Words from Bishop Nulty at Evening Prayer for Religious in Ossory

“New wine, fresh skins”[1]

It’s a great joy for me to welcome all of you, religious of the Diocese, to St Kieran’s College Chapel for our celebration of Evening Prayer this November evening. Ten months ago we gathered in St. Mary’s Cathedral for another celebration of Evening Prayer. It was the feast of the Presentation of the Lord, World Day for Consecrated Life. Some hours earlier Archbishop Dermot had been installed as the new Archbishop of Dublin vacating the episcopal seat in Ossory – sede vacante. I spoke that evening about the importance of the religious tradition here in Ossory. For me it was then an academic knowledge, the fruit of research; ten months later I am witnessing at first hand the gift and blessing each one of you are to this ancient See.

A diocese of huge religious traditions. I immediately think of Edmund Ignatius Rice, a native of Westcourt, Callan, the founder of the Christian Brothers and the Presentation Brothers. I think of Brigid Clancy, a native of Durrow who would in the neighbouring Diocese of Ferns become the foundress of the St. John of God Sisters. I think of Margaret Aylward, a native of Mullinavat, foundress of the Sisters of the Holy Faith and of Bishop Daniel Delany, native of Paddock in Castletown, founder of the Brigidine Sisters and Patrician Brothers, with a huge presence in my own Kildare & Leighlin.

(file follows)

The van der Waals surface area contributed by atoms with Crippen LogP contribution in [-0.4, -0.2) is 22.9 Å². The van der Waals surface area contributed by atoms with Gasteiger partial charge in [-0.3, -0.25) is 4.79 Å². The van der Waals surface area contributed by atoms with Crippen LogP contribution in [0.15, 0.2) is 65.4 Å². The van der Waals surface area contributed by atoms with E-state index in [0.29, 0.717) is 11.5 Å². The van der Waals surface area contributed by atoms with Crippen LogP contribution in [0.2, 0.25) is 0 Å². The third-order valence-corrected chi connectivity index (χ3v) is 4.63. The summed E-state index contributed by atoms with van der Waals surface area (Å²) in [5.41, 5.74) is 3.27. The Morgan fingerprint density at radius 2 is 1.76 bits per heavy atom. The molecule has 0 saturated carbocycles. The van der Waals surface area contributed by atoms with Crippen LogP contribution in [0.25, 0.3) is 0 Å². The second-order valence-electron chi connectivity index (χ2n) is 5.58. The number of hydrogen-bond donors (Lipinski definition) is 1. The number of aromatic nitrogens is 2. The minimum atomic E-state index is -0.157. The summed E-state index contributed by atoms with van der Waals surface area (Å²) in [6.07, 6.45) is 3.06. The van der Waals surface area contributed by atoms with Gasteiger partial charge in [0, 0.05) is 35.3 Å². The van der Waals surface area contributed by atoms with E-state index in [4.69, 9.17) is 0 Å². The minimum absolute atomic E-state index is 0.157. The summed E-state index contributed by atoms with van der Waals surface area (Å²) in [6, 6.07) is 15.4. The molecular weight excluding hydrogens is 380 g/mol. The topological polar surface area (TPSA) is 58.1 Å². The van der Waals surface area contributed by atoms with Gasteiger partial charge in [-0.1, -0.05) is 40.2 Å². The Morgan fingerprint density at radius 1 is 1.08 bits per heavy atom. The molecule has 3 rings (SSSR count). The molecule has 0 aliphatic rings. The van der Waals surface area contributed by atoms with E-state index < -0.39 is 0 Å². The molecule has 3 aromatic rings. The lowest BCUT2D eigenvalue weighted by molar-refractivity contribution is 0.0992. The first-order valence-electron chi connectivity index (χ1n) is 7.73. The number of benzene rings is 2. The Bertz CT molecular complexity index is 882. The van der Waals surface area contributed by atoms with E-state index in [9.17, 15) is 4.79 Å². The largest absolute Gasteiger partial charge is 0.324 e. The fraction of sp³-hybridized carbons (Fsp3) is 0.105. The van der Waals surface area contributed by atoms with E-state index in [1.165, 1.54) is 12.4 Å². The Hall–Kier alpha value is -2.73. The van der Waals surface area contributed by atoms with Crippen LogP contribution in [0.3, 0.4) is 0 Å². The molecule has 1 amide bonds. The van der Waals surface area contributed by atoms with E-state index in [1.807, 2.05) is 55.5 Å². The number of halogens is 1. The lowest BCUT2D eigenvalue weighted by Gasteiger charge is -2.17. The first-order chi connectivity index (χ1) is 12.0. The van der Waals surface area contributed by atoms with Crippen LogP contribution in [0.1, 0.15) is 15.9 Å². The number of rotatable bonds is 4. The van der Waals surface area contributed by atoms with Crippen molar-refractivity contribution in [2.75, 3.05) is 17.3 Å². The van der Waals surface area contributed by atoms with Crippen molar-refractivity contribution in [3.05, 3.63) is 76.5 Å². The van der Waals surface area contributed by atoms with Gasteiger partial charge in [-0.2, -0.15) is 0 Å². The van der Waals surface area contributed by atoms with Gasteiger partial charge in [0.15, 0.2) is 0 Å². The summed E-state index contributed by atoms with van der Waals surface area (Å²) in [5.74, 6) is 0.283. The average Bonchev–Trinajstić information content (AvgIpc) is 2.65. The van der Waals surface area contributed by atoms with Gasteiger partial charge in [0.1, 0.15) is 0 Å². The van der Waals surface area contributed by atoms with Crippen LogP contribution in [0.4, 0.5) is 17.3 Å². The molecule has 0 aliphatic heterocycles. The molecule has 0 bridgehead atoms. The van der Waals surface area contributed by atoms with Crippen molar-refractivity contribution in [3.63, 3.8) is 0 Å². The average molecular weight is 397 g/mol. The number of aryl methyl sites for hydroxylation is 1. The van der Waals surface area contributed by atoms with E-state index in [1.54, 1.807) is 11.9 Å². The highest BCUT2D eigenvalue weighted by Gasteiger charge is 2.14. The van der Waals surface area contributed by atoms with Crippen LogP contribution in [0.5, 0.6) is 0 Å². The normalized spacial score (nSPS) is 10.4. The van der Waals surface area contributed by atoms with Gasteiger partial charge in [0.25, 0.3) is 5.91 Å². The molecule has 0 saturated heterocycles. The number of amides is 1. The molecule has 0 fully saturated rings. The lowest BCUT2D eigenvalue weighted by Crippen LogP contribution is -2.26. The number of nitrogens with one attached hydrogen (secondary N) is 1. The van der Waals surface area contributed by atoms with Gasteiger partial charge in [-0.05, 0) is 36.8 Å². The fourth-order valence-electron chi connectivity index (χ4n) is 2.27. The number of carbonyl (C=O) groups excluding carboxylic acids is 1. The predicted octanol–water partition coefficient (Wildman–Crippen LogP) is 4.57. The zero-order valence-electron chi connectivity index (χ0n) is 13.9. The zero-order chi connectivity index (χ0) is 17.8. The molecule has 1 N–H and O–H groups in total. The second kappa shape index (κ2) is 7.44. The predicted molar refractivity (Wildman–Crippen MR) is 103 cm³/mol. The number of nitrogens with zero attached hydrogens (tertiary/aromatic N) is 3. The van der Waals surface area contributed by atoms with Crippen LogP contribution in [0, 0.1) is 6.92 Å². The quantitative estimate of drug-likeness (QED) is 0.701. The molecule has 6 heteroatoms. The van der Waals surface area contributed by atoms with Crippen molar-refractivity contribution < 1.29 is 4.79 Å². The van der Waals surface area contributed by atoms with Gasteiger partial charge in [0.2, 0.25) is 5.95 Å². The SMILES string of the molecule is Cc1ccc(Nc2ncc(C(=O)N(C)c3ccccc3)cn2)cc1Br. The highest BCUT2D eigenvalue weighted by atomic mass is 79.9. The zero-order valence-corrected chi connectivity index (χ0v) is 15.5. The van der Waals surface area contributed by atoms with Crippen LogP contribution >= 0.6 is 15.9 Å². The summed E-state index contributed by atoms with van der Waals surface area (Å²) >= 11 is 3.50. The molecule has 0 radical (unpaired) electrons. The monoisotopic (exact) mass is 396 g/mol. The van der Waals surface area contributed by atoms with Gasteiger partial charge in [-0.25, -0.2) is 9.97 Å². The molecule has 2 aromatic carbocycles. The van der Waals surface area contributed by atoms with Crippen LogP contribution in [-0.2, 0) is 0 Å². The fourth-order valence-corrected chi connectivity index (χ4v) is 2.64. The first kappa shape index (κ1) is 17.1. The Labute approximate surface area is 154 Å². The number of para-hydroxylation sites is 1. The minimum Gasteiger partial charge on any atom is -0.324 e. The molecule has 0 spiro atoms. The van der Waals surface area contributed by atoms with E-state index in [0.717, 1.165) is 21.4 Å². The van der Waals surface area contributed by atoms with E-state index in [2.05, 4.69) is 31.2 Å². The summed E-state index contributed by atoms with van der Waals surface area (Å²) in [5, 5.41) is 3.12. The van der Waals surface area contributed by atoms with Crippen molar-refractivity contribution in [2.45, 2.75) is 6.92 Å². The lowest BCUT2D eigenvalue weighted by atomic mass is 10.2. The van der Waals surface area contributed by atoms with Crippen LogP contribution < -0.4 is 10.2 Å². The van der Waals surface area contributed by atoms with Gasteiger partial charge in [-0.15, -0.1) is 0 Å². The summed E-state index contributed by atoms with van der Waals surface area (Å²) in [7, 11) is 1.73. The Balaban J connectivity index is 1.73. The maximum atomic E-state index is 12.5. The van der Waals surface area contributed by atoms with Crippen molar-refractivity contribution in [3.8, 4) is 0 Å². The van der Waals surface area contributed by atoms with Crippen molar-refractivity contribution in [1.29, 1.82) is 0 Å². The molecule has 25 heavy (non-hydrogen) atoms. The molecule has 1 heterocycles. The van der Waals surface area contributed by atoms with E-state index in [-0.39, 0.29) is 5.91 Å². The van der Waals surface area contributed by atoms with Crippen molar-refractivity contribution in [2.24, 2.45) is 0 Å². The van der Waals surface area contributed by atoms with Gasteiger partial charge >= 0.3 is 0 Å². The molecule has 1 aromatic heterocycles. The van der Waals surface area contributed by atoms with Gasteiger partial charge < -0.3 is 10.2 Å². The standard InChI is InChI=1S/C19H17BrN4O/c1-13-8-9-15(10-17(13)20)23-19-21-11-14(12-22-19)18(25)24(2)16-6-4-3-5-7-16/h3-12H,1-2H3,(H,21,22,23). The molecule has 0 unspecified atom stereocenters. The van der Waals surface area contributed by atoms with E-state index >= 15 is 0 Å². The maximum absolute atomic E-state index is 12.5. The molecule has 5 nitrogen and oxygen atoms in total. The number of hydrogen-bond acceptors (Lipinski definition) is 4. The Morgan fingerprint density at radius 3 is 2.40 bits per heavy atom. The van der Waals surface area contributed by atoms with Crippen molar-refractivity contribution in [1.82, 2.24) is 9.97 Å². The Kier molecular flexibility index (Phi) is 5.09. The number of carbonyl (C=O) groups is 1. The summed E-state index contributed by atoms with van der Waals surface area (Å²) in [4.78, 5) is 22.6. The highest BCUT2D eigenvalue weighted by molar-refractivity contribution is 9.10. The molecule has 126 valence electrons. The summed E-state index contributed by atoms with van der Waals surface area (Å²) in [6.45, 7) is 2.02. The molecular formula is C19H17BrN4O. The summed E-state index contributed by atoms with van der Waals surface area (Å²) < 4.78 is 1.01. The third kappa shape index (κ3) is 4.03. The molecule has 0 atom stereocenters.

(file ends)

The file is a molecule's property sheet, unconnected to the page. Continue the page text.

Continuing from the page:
The short scripture reading chosen for this ceremony comes from Mark and it formed the theme for the guidelines published by the Holy See around consecrated life and its ongoing challenges since Vatican II. These guidelines were the fruit of much reflection on consecrated life, particularly during the year of Consecrated Life in 2015. One of the phrases Pope Francis uses and which is repeated in that document is “evangelical discernment”[2]. It is letting the Spirit speak. And we will hear it many times in discussions around the synod and what synodality might entail. Discerning, reflecting, praying – you religious are the masters of these crafts.